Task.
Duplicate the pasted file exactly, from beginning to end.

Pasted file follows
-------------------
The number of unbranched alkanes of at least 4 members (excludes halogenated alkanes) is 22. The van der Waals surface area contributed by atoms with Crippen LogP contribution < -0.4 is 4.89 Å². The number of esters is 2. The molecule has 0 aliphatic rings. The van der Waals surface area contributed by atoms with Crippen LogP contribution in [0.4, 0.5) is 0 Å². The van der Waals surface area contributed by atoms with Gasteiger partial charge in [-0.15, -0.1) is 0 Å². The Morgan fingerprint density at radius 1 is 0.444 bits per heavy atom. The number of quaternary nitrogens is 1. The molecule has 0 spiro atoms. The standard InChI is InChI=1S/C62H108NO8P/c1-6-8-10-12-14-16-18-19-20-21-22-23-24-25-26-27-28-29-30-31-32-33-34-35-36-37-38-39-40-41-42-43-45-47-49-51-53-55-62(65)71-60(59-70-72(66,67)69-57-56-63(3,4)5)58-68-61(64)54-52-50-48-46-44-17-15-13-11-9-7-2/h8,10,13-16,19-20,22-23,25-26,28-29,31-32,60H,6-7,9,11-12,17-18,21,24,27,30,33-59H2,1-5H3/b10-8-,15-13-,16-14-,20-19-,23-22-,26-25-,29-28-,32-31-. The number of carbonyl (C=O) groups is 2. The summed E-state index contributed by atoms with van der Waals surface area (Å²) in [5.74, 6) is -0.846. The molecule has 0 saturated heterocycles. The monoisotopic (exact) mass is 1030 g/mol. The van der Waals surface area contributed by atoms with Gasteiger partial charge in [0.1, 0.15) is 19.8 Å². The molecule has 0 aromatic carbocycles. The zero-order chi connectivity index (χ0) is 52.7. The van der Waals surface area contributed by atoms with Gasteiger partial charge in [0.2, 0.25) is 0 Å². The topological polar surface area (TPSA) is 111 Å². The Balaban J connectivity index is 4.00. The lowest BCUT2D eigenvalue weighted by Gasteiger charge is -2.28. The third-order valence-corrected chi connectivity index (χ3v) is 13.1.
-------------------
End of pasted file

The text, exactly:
The number of unbranched alkanes of at least 4 members (excludes halogenated alkanes) is 22. The van der Waals surface area contributed by atoms with Crippen LogP contribution < -0.4 is 4.89 Å². The number of esters is 2. The molecule has 0 aliphatic rings. The van der Waals surface area contributed by atoms with Crippen LogP contribution in [0.4, 0.5) is 0 Å². The van der Waals surface area contributed by atoms with Gasteiger partial charge in [-0.15, -0.1) is 0 Å². The Morgan fingerprint density at radius 1 is 0.444 bits per heavy atom. The number of quaternary nitrogens is 1. The molecule has 0 spiro atoms. The standard InChI is InChI=1S/C62H108NO8P/c1-6-8-10-12-14-16-18-19-20-21-22-23-24-25-26-27-28-29-30-31-32-33-34-35-36-37-38-39-40-41-42-43-45-47-49-51-53-55-62(65)71-60(59-70-72(66,67)69-57-56-63(3,4)5)58-68-61(64)54-52-50-48-46-44-17-15-13-11-9-7-2/h8,10,13-16,19-20,22-23,25-26,28-29,31-32,60H,6-7,9,11-12,17-18,21,24,27,30,33-59H2,1-5H3/b10-8-,15-13-,16-14-,20-19-,23-22-,26-25-,29-28-,32-31-. The number of carbonyl (C=O) groups is 2. The summed E-state index contributed by atoms with van der Waals surface area (Å²) in [5.74, 6) is -0.846. The molecule has 0 saturated heterocycles. The monoisotopic (exact) mass is 1030 g/mol. The van der Waals surface area contributed by atoms with Gasteiger partial charge in [0.1, 0.15) is 19.8 Å². The molecule has 0 aromatic carbocycles. The zero-order chi connectivity index (χ0) is 52.7. The van der Waals surface area contributed by atoms with Gasteiger partial charge in [0.2, 0.25) is 0 Å². The topological polar surface area (TPSA) is 111 Å². The Balaban J connectivity index is 4.00. The lowest BCUT2D eigenvalue weighted by Gasteiger charge is -2.28. The third-order valence-corrected chi connectivity index (χ3v) is 13.1.